Despite the millions of dollars that have been invested into research to improve methods of treatments for various types of cancer, oncological diseases continue to have a high mortality rate, remaining one of the main causes of death globally. Traditional cancer treatment methods, such as chemotherapy, immunotherapy, and radiotherapy are effective in approximately only half of all patients.
A promising technology to more effectively treat certain cancers is Neutron Capture Therapy (NCT), a cutting-edge treatment method that uses neutrons captured during operation of a nuclear reactor to irradiate the tumor. A main advantage of NCT is the selective damage of tumor cells, avoiding many of the common severe side effects of other cancer treatment methods.
In the framework of a project (#1951) funded by the International Science and Technology Center, Russian scientists and researchers developed and implemented an experimental series of pre-clinical studies using NCT to treat melanoma in dogs. Research was carried out at a specially constructed irradiation room attached to the research reactor at the Moscow Institute of Physics (MEPhI), with scientists from MEPhI joined in their work by colleagues from SRC - Institute of Biophysics and the Russian Cancer Research Center.
Olga Myznikova | alfa
Purdue cancer identity technology makes it easier to find a tumor's 'address'
16.11.2018 | Purdue University
Microgel powder fights infection and helps wounds heal
14.11.2018 | Michigan Technological University
Researchers at the University of New Hampshire have captured a difficult-to-view singular event involving "magnetic reconnection"--the process by which sparse particles and energy around Earth collide producing a quick but mighty explosion--in the Earth's magnetotail, the magnetic environment that trails behind the planet.
Magnetic reconnection has remained a bit of a mystery to scientists. They know it exists and have documented the effects that the energy explosions can...
Biochips have been developed at TU Wien (Vienna), on which tissue can be produced and examined. This allows supplying the tissue with different substances in a very controlled way.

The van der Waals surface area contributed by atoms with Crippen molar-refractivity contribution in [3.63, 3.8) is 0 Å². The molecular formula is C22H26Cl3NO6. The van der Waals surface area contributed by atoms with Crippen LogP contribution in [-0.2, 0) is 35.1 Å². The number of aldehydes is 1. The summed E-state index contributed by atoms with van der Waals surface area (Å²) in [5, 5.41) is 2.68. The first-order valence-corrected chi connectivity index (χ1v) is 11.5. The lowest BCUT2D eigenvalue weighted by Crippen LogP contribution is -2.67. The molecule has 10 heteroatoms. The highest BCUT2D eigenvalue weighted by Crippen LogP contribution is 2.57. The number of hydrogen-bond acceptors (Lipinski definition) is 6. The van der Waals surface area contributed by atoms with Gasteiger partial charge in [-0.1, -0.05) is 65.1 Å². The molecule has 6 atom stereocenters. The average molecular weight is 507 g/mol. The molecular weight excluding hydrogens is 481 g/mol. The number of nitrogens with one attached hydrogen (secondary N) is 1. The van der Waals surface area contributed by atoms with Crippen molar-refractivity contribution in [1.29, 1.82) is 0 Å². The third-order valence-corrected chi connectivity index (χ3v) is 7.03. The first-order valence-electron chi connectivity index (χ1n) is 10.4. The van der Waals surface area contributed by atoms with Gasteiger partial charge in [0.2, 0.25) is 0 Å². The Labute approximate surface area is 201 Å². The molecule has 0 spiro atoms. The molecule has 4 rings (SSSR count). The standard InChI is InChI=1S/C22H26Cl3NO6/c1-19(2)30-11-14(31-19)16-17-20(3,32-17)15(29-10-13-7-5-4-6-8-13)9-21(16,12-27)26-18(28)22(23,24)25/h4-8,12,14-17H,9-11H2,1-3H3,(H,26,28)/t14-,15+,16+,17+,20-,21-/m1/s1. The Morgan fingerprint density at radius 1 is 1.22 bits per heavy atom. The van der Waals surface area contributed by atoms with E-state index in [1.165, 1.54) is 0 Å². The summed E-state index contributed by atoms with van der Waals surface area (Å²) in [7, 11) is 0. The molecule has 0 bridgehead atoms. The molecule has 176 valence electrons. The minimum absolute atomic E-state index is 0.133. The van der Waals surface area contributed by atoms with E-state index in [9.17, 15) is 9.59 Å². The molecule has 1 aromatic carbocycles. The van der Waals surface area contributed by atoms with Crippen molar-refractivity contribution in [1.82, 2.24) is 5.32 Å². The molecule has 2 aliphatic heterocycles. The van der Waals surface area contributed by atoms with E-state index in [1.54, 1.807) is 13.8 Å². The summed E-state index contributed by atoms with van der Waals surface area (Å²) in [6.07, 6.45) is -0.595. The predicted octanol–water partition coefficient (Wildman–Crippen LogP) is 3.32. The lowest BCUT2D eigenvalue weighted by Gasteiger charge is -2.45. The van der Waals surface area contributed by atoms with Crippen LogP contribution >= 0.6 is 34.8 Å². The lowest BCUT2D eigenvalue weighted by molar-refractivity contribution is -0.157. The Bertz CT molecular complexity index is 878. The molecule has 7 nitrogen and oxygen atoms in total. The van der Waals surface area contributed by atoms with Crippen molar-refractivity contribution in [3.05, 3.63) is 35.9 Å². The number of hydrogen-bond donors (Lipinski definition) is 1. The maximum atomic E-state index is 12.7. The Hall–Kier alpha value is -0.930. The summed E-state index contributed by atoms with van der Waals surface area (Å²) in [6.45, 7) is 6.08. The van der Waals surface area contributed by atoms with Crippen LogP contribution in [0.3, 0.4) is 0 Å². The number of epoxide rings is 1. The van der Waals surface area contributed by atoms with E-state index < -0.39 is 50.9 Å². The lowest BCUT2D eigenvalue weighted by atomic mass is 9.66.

Cultivating human cells in the Petri dish is not a big challenge today. Producing artificial tissue, however, permeated by fine blood vessels, is a much more...
Faster and secure data communication: This is the goal of a new joint project involving physicists from the University of Würzburg. The German Federal Ministry of Education and Research funds the project with 14.8 million euro.
In our digital world data security and secure communication are becoming more and more important. Quantum communication is a promising approach to achieve...
On Saturday, 10 November 2018, the research icebreaker Polarstern will leave its homeport of Bremerhaven, bound for Cape Town, South Africa.
When choosing materials to make something, trade-offs need to be made between a host of properties, such as thickness, stiffness and weight. Depending on the application in question, finding just the right balance is the difference between success and failure
Now, a team of Penn Engineers has demonstrated a new material they call "nanocardboard," an ultrathin equivalent of corrugated paper cardboard. A square...
09.11.2018 | Event News
06.11.2018 | Event News
23.10.2018 | Event News
16.11.2018 | Health and Medicine
16.11.2018 | Life Sciences
16.11.2018 | Life Sciences